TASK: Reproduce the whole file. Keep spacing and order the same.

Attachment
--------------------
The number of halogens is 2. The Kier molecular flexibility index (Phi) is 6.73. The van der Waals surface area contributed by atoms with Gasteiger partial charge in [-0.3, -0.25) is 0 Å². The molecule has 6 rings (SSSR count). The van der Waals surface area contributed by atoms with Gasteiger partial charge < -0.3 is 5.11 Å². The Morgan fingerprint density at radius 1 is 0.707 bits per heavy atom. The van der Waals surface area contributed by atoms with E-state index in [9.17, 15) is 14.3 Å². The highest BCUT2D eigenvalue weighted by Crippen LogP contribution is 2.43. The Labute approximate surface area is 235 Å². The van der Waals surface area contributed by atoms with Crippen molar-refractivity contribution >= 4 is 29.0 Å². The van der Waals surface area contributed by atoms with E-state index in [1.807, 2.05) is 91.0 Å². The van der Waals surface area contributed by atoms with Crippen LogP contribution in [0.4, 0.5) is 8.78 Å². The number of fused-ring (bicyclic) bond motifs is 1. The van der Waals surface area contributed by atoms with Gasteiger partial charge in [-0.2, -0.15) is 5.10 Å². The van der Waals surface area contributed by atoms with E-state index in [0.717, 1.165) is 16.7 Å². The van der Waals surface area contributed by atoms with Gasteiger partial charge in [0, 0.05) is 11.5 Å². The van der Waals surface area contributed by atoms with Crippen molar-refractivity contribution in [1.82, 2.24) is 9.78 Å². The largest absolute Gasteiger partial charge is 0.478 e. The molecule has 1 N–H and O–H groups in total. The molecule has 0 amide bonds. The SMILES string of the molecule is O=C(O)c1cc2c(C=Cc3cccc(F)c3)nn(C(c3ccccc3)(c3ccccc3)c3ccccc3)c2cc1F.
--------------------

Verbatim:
The number of halogens is 2. The Kier molecular flexibility index (Phi) is 6.73. The van der Waals surface area contributed by atoms with Gasteiger partial charge in [-0.3, -0.25) is 0 Å². The molecule has 6 rings (SSSR count). The van der Waals surface area contributed by atoms with Gasteiger partial charge < -0.3 is 5.11 Å². The Morgan fingerprint density at radius 1 is 0.707 bits per heavy atom. The van der Waals surface area contributed by atoms with E-state index in [9.17, 15) is 14.3 Å². The highest BCUT2D eigenvalue weighted by Crippen LogP contribution is 2.43. The Labute approximate surface area is 235 Å². The van der Waals surface area contributed by atoms with Crippen molar-refractivity contribution >= 4 is 29.0 Å². The van der Waals surface area contributed by atoms with E-state index in [1.807, 2.05) is 91.0 Å². The van der Waals surface area contributed by atoms with Crippen LogP contribution in [0.4, 0.5) is 8.78 Å². The number of fused-ring (bicyclic) bond motifs is 1. The van der Waals surface area contributed by atoms with Gasteiger partial charge in [-0.2, -0.15) is 5.10 Å². The van der Waals surface area contributed by atoms with E-state index in [0.717, 1.165) is 16.7 Å². The van der Waals surface area contributed by atoms with Gasteiger partial charge in [0, 0.05) is 11.5 Å². The van der Waals surface area contributed by atoms with Crippen molar-refractivity contribution in [1.82, 2.24) is 9.78 Å². The largest absolute Gasteiger partial charge is 0.478 e. The molecule has 1 N–H and O–H groups in total. The molecule has 0 amide bonds. The SMILES string of the molecule is O=C(O)c1cc2c(C=Cc3cccc(F)c3)nn(C(c3ccccc3)(c3ccccc3)c3ccccc3)c2cc1F.